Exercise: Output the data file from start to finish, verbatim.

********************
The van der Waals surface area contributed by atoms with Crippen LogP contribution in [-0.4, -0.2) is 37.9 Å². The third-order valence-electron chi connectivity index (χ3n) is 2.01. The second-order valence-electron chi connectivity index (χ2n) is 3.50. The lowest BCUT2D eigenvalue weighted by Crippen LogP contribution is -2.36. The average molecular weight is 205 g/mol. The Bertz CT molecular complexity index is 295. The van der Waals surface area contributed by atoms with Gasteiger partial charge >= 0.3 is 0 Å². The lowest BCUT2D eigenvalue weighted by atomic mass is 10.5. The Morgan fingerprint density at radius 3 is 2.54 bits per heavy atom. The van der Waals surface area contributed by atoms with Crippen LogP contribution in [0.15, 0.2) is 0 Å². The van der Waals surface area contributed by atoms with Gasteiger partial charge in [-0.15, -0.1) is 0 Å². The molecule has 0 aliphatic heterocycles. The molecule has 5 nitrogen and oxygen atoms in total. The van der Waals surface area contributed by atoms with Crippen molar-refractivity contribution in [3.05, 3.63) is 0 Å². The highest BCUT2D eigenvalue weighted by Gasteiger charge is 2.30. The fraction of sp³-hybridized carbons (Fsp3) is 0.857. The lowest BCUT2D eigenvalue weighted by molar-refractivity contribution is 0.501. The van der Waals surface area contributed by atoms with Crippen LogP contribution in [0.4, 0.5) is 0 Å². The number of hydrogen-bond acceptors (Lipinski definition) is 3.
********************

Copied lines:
The van der Waals surface area contributed by atoms with Crippen LogP contribution in [-0.4, -0.2) is 37.9 Å². The third-order valence-electron chi connectivity index (χ3n) is 2.01. The second-order valence-electron chi connectivity index (χ2n) is 3.50. The lowest BCUT2D eigenvalue weighted by Crippen LogP contribution is -2.36. The average molecular weight is 205 g/mol. The Bertz CT molecular complexity index is 295. The van der Waals surface area contributed by atoms with Gasteiger partial charge >= 0.3 is 0 Å². The lowest BCUT2D eigenvalue weighted by atomic mass is 10.5. The Morgan fingerprint density at radius 3 is 2.54 bits per heavy atom. The van der Waals surface area contributed by atoms with Crippen LogP contribution in [0.15, 0.2) is 0 Å². The van der Waals surface area contributed by atoms with Gasteiger partial charge in [-0.15, -0.1) is 0 Å². The molecule has 0 aliphatic heterocycles. The molecule has 5 nitrogen and oxygen atoms in total. The van der Waals surface area contributed by atoms with Crippen molar-refractivity contribution in [3.05, 3.63) is 0 Å². The highest BCUT2D eigenvalue weighted by Gasteiger charge is 2.30. The fraction of sp³-hybridized carbons (Fsp3) is 0.857. The lowest BCUT2D eigenvalue weighted by molar-refractivity contribution is 0.501. The van der Waals surface area contributed by atoms with Crippen LogP contribution in [0.4, 0.5) is 0 Å². The number of hydrogen-bond acceptors (Lipinski definition) is 3.